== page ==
Patient-focused Solutions in Rosacea Management: Treatment Challenges in Special Patient Groups

July 2019 | Volume 18 | Issue 7 | Original Article | 608 | Copyright © July 2019

Ahuva Cices MD, Andrew F. Alexis MD MPH

Skin of Color Center, Mount Sinai West, Icahn School of Medicine at Mount Sinai, New York, NY


Rosacea treatment aims to eliminate and maintain clearance of signs and symptoms of the disease in order to eliminate negative effects the condition has on an individual’s QOL. Communication with patients is necessary to reveal an individual’s personal concerns, goals, and desires, which often differ from that predicted by clinicians.14 For example, erythema has been described as the most troublesome symptom, however, these findings come from predominantly fair-skinned populations and it is plausible that erythema is not as bothersome in non-white populations. Alternatively, erythema may not be appreciated by clinicians, but nonetheless can be bothersome to patients, highlighting the need for individually tailored patient care reflecting the patient’s wishes.14 Optimal results and improved patient outcomes are achieved by understanding the patient’s subjective disease severity and goals of treatment prior to initiating therapy.11 Choice of therapy should incorporate patient preferences and values that can include cost of procedural therapies that are typically not covered by health insurance or preference for topical vs oral or frequency of administration.11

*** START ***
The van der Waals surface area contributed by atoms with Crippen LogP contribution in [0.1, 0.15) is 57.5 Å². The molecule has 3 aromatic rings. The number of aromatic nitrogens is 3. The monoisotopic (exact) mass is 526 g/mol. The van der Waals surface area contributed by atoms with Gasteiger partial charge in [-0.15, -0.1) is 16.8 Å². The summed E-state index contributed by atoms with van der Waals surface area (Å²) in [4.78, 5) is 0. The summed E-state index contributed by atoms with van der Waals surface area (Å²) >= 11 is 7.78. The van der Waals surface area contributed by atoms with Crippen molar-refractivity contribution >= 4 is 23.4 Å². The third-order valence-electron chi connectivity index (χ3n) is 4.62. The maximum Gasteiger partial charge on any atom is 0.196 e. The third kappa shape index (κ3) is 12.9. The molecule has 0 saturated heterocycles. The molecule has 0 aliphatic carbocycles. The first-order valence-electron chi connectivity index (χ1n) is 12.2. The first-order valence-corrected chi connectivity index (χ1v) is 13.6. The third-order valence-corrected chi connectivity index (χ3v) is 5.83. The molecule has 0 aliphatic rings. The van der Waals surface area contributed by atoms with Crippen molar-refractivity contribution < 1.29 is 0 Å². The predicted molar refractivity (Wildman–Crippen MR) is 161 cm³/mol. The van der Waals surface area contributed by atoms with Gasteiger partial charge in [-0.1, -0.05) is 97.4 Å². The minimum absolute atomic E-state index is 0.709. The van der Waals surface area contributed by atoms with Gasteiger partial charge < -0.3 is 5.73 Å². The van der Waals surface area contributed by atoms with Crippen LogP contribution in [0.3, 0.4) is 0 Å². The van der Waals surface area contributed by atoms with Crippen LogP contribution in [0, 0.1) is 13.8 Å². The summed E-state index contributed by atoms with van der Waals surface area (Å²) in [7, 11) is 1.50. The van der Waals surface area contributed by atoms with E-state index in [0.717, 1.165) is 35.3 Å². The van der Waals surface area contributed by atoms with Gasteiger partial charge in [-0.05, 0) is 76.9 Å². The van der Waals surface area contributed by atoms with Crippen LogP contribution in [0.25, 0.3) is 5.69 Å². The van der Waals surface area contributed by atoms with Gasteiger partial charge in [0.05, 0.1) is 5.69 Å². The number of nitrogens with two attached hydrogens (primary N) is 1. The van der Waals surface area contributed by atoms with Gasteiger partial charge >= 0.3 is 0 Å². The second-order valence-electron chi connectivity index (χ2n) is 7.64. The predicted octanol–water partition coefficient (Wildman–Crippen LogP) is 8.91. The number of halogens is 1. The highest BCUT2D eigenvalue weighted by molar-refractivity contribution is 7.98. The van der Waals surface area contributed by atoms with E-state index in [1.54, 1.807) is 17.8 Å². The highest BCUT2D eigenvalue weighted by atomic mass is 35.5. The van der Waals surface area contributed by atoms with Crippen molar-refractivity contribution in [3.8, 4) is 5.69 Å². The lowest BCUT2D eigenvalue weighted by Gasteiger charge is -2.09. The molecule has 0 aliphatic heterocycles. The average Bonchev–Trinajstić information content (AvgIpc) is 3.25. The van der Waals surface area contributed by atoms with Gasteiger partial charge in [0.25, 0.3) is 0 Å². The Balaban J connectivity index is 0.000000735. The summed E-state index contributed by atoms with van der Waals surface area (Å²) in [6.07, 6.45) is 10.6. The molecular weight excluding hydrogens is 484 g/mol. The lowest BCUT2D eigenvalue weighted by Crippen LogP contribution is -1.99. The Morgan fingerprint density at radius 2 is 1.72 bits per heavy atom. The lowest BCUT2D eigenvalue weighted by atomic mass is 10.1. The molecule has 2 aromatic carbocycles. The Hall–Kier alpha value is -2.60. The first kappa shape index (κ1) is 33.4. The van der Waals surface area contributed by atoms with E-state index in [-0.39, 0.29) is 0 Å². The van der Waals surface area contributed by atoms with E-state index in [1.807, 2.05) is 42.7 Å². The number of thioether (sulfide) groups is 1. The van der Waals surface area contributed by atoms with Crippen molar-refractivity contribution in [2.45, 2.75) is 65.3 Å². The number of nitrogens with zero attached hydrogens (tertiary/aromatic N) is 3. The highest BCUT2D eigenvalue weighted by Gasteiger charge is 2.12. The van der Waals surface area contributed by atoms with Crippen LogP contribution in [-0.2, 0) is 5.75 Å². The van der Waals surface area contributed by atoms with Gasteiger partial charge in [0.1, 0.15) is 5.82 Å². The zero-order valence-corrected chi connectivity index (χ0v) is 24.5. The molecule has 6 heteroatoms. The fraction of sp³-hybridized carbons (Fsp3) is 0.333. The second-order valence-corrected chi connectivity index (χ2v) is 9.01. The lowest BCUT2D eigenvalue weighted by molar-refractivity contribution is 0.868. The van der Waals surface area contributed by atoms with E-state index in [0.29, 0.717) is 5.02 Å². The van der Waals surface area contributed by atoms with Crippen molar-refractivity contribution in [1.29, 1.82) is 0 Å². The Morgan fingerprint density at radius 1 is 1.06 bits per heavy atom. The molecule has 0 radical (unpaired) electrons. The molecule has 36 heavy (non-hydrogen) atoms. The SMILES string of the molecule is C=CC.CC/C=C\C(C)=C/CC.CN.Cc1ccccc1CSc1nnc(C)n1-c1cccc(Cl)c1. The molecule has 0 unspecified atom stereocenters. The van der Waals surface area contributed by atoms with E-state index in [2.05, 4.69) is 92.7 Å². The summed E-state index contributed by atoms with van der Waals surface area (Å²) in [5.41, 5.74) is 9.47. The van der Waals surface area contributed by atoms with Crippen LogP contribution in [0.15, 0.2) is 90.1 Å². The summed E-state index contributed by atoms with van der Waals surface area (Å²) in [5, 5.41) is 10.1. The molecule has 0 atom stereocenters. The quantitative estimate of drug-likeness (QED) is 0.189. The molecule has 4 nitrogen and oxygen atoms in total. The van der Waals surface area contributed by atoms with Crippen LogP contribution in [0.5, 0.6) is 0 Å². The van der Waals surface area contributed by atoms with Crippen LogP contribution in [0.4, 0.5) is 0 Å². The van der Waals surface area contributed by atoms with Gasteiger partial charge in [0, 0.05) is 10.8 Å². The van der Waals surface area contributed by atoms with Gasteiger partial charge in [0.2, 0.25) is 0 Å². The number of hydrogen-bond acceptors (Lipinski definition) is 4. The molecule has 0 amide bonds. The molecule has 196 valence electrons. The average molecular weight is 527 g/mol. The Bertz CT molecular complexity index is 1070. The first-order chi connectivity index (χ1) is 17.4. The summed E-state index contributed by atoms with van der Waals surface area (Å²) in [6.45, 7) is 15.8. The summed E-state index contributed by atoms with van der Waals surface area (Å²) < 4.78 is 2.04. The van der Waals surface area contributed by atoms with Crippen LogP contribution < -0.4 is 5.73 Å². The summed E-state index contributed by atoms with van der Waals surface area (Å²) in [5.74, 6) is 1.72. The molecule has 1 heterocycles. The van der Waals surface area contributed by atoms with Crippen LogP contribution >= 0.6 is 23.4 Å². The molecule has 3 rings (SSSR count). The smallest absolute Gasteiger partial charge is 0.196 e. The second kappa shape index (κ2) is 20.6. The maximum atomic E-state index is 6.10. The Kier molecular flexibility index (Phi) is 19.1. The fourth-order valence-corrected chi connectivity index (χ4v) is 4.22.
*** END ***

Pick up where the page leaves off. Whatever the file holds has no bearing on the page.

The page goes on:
Rosacea is a chronic inflammatory skin condition due to immune and neurovascular dysfunction that has significant effects on QOL. Though more prevalent in patients with fair skin, rosacea occurs in people of all races and ethnicities and until recently has been largely under recognized in nonwhite populations. In order to optimize treatment of rosacea, recognizing more subtle or less typical features in special patient groups is essential. A patient centered approach targeting disease features most bothersome to patients contributes to improved outcomes including QOL. Future studies should continue to evaluate efficacy in diverse populations to accurately reflect the patients in need of treatment. 



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Andrew Alexis MD MPH